The Spirit of Survival: Kara Walker on Motherhood
Artist, African-American, woman and mother: these are the many roles woven into Kara Walker’s identity. Her art brings these personal experiences out into the open, examining them in a wider social context informed by history, mythology and politics. In particular, Walker’s role as a mother has undoubtedly informed some of her most powerful works of art, which reflect on maternal strength, grit, and determination, and what it feels like to be responsible for the life of another human being.
Walker was born in 1969 into an artistic family based in Stockton, California. Her father was a renowned artist and academic who explored socio-political themes. His influence on her was profound, and she remembered deciding to be an artist from the age of around 3 years old. As a young adult, Walker went on to study fine art at Atlanta College of Art, before moving on to an MFA at the Rhode Island School of Design. Racial themes were at the forefront of Walker’s practice from as early as her student days. In the 1990s she began focussing more exclusively on women’s experiences from throughout history, retelling tales of slavery, abuse and segregation that don’t make for easy viewing, and which stirred up sometimes vitriolic criticism for their frank and confrontational qualities.
In 1997, Walker gave birth to her daughter, Octavia Bürgel. In the same year, Walker was awarded the MacArthur “Genius” Fellowship. From afar this might have looked like a happy time, but Walker was privately struggling with postpartum depression, and at the same time, African-American artist Betye Saar was waging a campaign against Walker, sending out letters to prominent public figures with the heading, “Are African-Americans being betrayed under the guise of art?”
After settling into her role as a mother, Walker’s art naturally shifted away from earlier, brutally controversial material, instead, presenting black women as strong and empowered, even if they are struggling against a tide of difficulties. Walker’s daughter Burgel, who is now an artist in her own right, has often spoken about the ways her mother adapted to combining motherhood with art. Burgel says of her mother, “…she admits that she sometimes hid behind me. Using me as either a reason to not go to events or bringing me to events and using my presence as a reason to not talk to people. I am fine with this.”
She also adds that her mother shaped her upbringing with a creative, intuitive approach to parenting, noting, “Like most other mothers I know, mine soothes and protects, dotes and encourages, cooks and cleans and plays, jokes, annoys, confounds… In reality, I have never thought of myself as an artist’s daughter, but solely as my mother’s daughter; and since my mother does most things artfully I inherited her sensibilities anyway.”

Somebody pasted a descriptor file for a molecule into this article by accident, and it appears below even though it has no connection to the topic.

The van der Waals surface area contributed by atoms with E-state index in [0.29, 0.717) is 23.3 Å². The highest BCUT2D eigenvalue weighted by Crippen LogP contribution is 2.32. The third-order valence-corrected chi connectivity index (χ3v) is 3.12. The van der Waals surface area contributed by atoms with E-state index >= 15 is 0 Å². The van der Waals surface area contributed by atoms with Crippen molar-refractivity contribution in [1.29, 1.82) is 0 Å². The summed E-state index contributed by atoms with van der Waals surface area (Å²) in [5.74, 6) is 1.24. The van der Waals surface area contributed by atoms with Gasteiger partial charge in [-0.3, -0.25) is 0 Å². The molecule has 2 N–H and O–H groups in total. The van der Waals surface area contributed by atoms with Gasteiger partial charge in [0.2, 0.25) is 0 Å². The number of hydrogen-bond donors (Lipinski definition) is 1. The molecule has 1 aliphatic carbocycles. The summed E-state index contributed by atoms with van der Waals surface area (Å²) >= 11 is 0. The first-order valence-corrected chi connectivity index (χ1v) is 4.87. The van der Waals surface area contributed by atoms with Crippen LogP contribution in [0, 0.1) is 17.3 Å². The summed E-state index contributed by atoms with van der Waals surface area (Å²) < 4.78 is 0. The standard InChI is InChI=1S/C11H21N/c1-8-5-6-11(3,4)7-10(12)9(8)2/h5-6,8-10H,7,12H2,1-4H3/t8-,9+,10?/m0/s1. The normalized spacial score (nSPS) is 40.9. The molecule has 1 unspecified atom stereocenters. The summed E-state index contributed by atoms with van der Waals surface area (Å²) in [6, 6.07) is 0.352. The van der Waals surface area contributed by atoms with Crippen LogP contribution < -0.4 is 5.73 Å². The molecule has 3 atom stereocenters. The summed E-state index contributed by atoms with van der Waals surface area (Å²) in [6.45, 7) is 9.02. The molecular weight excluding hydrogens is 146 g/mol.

Some of Walker’s recent art can be read as a testament to the strength of women, as mothers, daughters, survivors and warriors. The colossal sculpture A Subtlety, or the Marvellous Sugar Baby, 2014, a 35-foot-tall sugar-coated female sphinx was made for the former Domino Sugar factory in Williamsburg, Brooklyn. It presents a black woman who is totemic and all-powerful, despite being linked with the brutal slavery of the sugar trade. Walker’s later sculpture Fons Americanus, 2019, made for Tate Modern’s Turbine Hall in London can also be read as a commentary on bold femininity, topped by a proud female character who spouts out water that trickles down to those below her.
Maternal themes cropped up in several of Walker’s drawings made during lockdown, including Mother and Daughter, 2020 and Lot’s Second Wife, 2020, both of which point towards the tenacious spirit of survival that has kept women, and mothers, going for centuries. And it’s one that Walker has applied to her own life, both personal and professional. Her daughter Burgel says, “In writing about my mother’s successes, both in her career and in raising me, I realize that I never put much thought into the two distinct worlds she inhabited, because she navigated them both so effortlessly. My mother is a mother. And an artist. And the two never felt like they were incompatible.”
Many thanks for highlighting the genius of Kara Walker. I am blown away.
Thank you, thank you, thank you, for sharing the story of this strong, talented artist with us! Just the few images shared in your article display the gut-wrenching fierceness of survival in the face of systemic oppression and the courageous will to live of people who refuse to surrender! I am in awe of this woman and her ability to express this struggle.
I like the author when she says ” My mother hid behind me ” – almost like one of those guys that grabs the baby to shield him from the police , except in this case , the police are the public and art professionals at large . It is possible that the authors mother was not hiding , merely being absolutely natural , but the child felt the un safe environment personally , as it was landing on her system first . I am not critizing mother or daughter author , I am actually saying “Why do we approach art and artists so aggressively ? ” Why do we not sit in a circle and listen and share until the meaning and the messages are all sorted out ? ” I had never seen the piece ” A Subtlety ” before , which is surprising to me as it is a magnificent statement of truth . Please keep these articles about art coming , and please keep bringing forth these amazing new works for our eyes , heart and soul to contemplate . – Jennifer Arnold
What an immense talent. It’s no wonder Kara Walker received a genius award. Thank you for bringing this incredible artist into my line of sight. I especially appreciate the aspects of her motherhood as defined through her daughter. I am so intrigued-